Waterfowl numbers generally recovered from the previous season’s very low numbers. Greater White-fronted Geese made a good showing, being found on five counts - Pettigrew, Greenville (count week), Upper Yadkin River, Stone Mountain, and Buncombe County. Snow Geese were down slightly again but Ross’s Geese were up including one far inland at Greensboro. Numbers of Tundra Swans were very close to the previous season. One Trumpeter Swan at Lake Mattamuskeet provided the 2nd CBC record, the first being last year on the same count. This species is currently undergoing expansion in the East and should be expected in future years. Puddle duck numbers were up from last year with good finds being a Eurasian Wigeon at Mattamuskeet and a 3rd CBC Mottled Duck on the Southport count. Diving duck numbers were up also, except for scoters. Northern Bobwhites remained steady, but with a total of only 34 being reported from all the counts! Loons obviously wintered in NC in very good numbers as record CBC totals of 10,439 Red-throated and 3445 Commons were had. Two Pacific Loons were found, again from the large Common Loon flock off Wrightsville Beach on the Wilmington count. Grebe numbers were back up this year, with the 2nd highest total for Pied-billed ever being noted. Single Red-necked (Kerr Lake) and Eared grebes (Cape Hatteras) were noted. The bird of the count was the sub-adult Brown Booby seen close to the beach at Ft. Macon on the Morehead City count. This bird provided not only a first for the NC CBC, but was also the first winter report in that state! Northern Gannets were found in good numbers with slightly over 36,000 providing the 2nd highest total ever for the species. American White Pelicans were way down (35) compared to last year’s record count of 179. Long-legged wader numbers were mostly average, compared to previous seasons. Bird of prey numbers remained stable, with best birds being two Broad-winged Hawks with singles at Grandfather Mountain and Raven Rock. These birds were reported with marginal-to-poor details, and photographic evidence of this species in winter is sorely needed! Seven Sandhill Cranes were reported, with three at Pettigrew, two at Morehead City, and singles at Rocky Mount and Brevard. Shorebird numbers were slightly down again, compared to the previous year. Only one Wilson’s Plover was noted (Morehead City), while 22 Piping Plovers were found on five counts. The total of 68 Red Knots on five counts was only slightly higher than last year. Low totals included 6245 Dunlin on 10 counts, 166 Wilson’s Snipe on 25 counts, and 65 American Woodcock on 26 counts. Jaegers once again were detected off the beaches with 13 Parasitics (Wilmington 6, Kitty Hawk 4, Southport 3) three Pomarines (Wilmington 2, Southport 1) and one jaeger sp. at Southport. The only Razorbills (8) noted were at Bodie-Pea four, Southport three, and Wilmington one. Gull numbers were generally up from last season, with the most interesting total being 35,000 Ring-billeds estimated on the Jordan Lake count. The Cape Hatteras count had two Iceland and one Glaucous gull, while another Iceland inland at Greensboro was most exceptional. Lesser Black-backed Gulls continue to increase in the state with a total 710 found on 10 counts with Cape Hatteras 491 and Kitty Hawk 153 being the best counts.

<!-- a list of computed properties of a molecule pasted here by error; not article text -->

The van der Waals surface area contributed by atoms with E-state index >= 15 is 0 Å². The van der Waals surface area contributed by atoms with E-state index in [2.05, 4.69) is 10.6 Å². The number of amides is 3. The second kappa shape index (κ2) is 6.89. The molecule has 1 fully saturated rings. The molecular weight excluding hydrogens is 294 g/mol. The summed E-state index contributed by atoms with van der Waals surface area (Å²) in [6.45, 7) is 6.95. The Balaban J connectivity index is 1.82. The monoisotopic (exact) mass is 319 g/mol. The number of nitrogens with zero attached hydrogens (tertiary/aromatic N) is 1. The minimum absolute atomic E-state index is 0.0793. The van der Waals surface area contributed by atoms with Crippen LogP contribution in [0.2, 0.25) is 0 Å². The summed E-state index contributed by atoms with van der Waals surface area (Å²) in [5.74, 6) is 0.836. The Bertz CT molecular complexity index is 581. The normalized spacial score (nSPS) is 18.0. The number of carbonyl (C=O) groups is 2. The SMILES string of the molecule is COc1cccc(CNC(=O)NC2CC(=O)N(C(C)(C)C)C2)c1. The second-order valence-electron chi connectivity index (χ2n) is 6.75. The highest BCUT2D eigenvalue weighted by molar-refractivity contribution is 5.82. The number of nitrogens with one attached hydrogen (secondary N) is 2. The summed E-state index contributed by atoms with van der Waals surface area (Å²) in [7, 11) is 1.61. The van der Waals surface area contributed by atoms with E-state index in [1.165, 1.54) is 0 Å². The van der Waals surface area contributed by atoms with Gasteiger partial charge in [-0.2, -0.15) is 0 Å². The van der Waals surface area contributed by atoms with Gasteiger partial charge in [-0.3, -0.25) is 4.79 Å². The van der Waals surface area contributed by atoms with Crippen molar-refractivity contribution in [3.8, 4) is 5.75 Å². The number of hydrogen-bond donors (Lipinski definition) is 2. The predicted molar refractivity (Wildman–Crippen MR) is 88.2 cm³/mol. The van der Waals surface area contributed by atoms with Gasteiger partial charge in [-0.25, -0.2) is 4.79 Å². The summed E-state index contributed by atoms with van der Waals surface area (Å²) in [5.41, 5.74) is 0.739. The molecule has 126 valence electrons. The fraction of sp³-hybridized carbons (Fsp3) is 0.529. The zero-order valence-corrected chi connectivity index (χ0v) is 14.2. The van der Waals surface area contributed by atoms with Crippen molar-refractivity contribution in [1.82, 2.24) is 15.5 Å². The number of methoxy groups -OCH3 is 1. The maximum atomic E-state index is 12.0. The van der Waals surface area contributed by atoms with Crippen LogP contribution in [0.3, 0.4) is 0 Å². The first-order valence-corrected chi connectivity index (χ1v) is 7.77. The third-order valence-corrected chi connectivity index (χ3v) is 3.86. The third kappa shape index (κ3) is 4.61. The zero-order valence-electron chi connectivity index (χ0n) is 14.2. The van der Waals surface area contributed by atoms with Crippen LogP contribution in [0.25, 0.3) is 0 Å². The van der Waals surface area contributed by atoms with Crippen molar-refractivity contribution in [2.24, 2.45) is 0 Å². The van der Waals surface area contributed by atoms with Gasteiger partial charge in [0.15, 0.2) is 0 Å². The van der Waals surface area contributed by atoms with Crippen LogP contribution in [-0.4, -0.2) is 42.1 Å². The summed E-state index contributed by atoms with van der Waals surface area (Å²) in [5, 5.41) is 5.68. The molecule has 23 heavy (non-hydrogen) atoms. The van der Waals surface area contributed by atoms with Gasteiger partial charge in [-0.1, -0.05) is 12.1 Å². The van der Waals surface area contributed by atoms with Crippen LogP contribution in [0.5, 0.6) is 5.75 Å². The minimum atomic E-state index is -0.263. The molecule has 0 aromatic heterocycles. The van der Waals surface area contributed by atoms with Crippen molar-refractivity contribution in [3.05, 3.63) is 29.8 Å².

Eurasian Collared-Dove continued to increase with 312 being found on 10 counts. Of interest is the impressive total of 233 at Morehead City this year! Only two Short-eared Owls were noted, at the usual ARNWR spot. One Northern Saw-whet Owl was detected this year, that being a count week bird at ARNWR. An Eastern Whip-Poor-Will (heard calling from an area where they had been found in winter in years past) was a good find on the Wilmington count. Wintering Ruby-throated Hummingbird numbers were down considerably this year, but there were four Rufous (Alamance County, Durham, Falls Lake, Raleigh) and two Selasphorus sp. noted (Brevard, Chapel Hill). Falcon numbers remained steady, compared to last year. An Ash-throated Flycatcher was noted on the Pettigrew Count, for the second year in a row. This bird provided the 11th CBC record, all since 2002! The only lingering swallows were single Barn Swallows at Mattamuskeet and count week at Pettigrew. Red-breasted Nuthatches greatly increased from last year, with 279 being noted on 38 counts. Wren and kinglet numbers increased from last year, and Blue-gray Gnatcatchers totaled 36, the 5th highest NC CBC total ever. Eastern Bluebirds produced their 3rd highest total (6180) ever, but Hermit Thrush numbers remained down from a couple of years ago. Cedar Waxwing numbers were also down from last season, as the number of roaming flocks seemed fewer. The only Lapland Longspur was on the Raleigh count, a very good find for that area. Six Snow Buntings on the Bodie-Pea count were the only ones noted this season. Warbler highlights this count season included a Nashville Warbler at New Bern, an American Redstart at Mattamuskeet, providing the 6th NC CBC record, three Northern Parulas all amazingly inland at Roanoke Rapids, Chapel Hill, and Winston-Salem, a Yellow Warbler far inland at Charlotte, and five Yellow-breasted Chats (Bodie-Pea 1, Mattamuskeet 3, Wilmington 1). Sparrow highlights included a Grasshopper Sparrow far inland on the Gastonia Count, and three Clay-colored Sparrows with singles at Greenville, Pettigrew, and Pee Dee. Vesper Sparrow (7) and Lincoln’s Sparrow (4) totals were down again. The Wilmington Summer Tanager returned for its 9th winter (count week this year) and another was photographed at Charlotte providing an excellent inland record. Wintering Painted Bunting numbers fell off from last year with only two at Southport and one at Wilmington. Red-winged Blackbird numbers were up, while Grackle numbers were down, compared to last year. Rusty Blackbird totals were about the same as last year with the best total being 325 at Wilmington. Four Brewer’s Blackbirds were returning birds from last year on the Mattamuskeet count, while one on the Pee Dee count was more unusual. Baltimore Oriole numbers continue to rise with the total of 132 on 15 counts being the 4th highest ever (the highest 3 year totals were from the 1970’s)! The best counts included 28 at Wayne County and 25 at Wilmington. Purple Finch numbers were up—183 on 25 counts, and Pine Siskins were down—152 on 17 counts. Six Red Crossbills on the Buncombe County Count were noteworthy as they were the only ones reported. And Evening Grosbeaks continued to be absent during the NC CBC this season.